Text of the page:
Aggressive testing to begin near Nizamuddin – india news

In Nizamuddin, in the heart of Delhi, from Thursday the staff of the Global Disease Surveillance Programme will go door-to-door to try to detect and contain cases of Covida-19 in the area that has emerged as the last and largest accumulation of coronavirus in the country.

The cases of Kovida-19 throughout the country were attributed to the religious community of Tablig Jamaat at its headquarters in the region, which housed thousands of members of this group until March. On Wednesday, the last of the 2346 people in the building were evacuated; 536 of them were sent to hospital and quarantined in 1810.

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To date, the community has been charged with 358 infections and 9 deaths.

From Thursday, for example, all persons within a 3 km radius (focus zone) of the building and within the buffer zone (5 km radius) will be examined for symptoms. Those with symptoms – the cough – are tested. This means door-to-door coverage, first in the concentration area and then in the buffer zone.

The cluster location strategy has two components: one – the determination of the epicentre, and the other – a buffer zone in which in-depth door-to-door investigations must be carried out. We’re carrying out a complete blockade in and around this area. The next step is to identify all potentially positive cases through aggressive testing. We take samples from anyone suffering from respiratory diseases in the region, said a senior technical official of the Ministry of Health of the Union, who asked not to be named.

The Ministry of Health has developed a detailed microplan for the local transmission of coronavirus disease (Covid-19) in a specific geographical area.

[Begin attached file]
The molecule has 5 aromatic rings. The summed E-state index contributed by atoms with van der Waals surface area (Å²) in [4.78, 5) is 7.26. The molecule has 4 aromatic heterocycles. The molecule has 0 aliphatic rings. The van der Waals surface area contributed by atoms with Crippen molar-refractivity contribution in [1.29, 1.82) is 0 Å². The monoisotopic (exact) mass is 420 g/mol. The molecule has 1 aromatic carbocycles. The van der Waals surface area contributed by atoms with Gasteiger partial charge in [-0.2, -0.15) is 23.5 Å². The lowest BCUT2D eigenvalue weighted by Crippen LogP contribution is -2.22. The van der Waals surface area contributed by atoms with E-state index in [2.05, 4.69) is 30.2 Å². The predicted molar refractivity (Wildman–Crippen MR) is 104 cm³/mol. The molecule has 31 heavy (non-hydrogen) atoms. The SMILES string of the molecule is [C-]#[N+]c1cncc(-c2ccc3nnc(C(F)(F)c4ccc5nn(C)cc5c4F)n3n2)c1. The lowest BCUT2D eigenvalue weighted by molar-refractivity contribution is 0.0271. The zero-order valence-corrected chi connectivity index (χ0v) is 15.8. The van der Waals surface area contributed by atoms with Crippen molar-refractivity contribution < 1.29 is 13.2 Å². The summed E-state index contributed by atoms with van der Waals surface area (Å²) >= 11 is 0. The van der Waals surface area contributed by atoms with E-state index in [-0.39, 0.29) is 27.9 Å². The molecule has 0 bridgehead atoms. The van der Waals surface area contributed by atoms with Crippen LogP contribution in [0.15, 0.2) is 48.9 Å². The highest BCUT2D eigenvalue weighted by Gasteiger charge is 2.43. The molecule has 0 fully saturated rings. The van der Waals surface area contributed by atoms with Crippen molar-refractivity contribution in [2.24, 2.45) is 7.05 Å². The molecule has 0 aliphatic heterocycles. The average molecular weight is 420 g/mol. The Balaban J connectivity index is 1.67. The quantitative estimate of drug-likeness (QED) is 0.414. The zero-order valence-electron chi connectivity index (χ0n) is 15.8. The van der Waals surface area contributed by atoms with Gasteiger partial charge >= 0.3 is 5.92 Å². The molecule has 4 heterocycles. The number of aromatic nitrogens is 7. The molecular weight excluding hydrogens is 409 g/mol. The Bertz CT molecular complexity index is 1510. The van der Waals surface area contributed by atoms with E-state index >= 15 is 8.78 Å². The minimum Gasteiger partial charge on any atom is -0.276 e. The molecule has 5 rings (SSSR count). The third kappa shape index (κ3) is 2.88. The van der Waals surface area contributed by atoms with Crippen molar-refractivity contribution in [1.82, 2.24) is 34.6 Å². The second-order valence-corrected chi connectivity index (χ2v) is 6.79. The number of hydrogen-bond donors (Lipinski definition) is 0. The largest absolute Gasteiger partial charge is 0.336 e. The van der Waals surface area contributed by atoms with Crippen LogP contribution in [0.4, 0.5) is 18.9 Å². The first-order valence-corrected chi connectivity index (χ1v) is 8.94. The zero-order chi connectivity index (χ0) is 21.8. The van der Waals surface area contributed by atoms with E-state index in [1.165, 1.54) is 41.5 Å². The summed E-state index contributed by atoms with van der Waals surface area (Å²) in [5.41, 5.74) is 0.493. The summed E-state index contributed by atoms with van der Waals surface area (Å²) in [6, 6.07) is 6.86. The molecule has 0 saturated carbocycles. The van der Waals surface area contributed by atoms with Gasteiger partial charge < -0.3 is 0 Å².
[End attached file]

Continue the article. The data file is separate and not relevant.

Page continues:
Over the past two weeks, the cluster reduction strategy has been completed and is being implemented in 12 clusters across the country. Nizamuddin, 13 years old.

The strategy includes mobile test units with experts sent to epicentres to collect samples.

Groups subject to containment within the last 10 days include Dilshad Garden in Delhi, Bhilwarah in Rajasthan, Sangli in Maharashtra, parts of Mumbai and Pune, also in Maharashtra, Srinagar in Jammu and Kashmir, Agra and Meerut in Uttar Pradesh, and Kasaragod, Hernakulam, Patanamthitta and Kannur in Kerala. State governments were invited to identify and contain cases that could lead to clustering. Movement in and around the epicentres of the bunches is totally forbidden. In Nizamuddin, for example, these are the jobs of the head office of Jamaat Markaza Nizamuddin and its surroundings.

The government is already looking at all cases of severe acute respiratory tract infections (SARI) in Covid-19, but in cluster studies it will look at anyone with a respiratory disease.

MRSA cases are usually hospitalised, but this (clustering) involves taking samples from the community. We have well-equipped vans and enough trained staff to collect samples sent to these hotspots, according to the Ministry of Health expert.

Doctors said clustering is the right approach, especially as it aggressively extends testing.

It is a very good idea to carry out aggressive tests as this will reveal the exact extent of the problem. To find a solution, you need to know the extent of the problem. Covid-19 is a highly contagious disease that requires an aggressive containment strategy, such as blocking hotspots. No one should leave these areas, says Dr. Chand Wattal, president of Sir Ganga Ram Hospital for Clinical Microbiology and Immunology.

Local clustering of cases usually occurs when family members, neighbours, friends or colleagues with the same P0 (index patient, in medical terminology) are infected or infect each other. Aggressive contact tracing is also part of a deterrent strategy.

The increase in the number of cases in recent days is linked to the Delhi community and every effort is being made to monitor contacts, quarantine and isolate suspicious cases. Some 1,800 people have been transferred to various hospitals and quarantine facilities in and around Delhi and we expect the number of positive cases to increase once the results are known. Our experts are working to contain the spread, says Lav Aggarwal, Assistant Secretary at the Ministry of Health.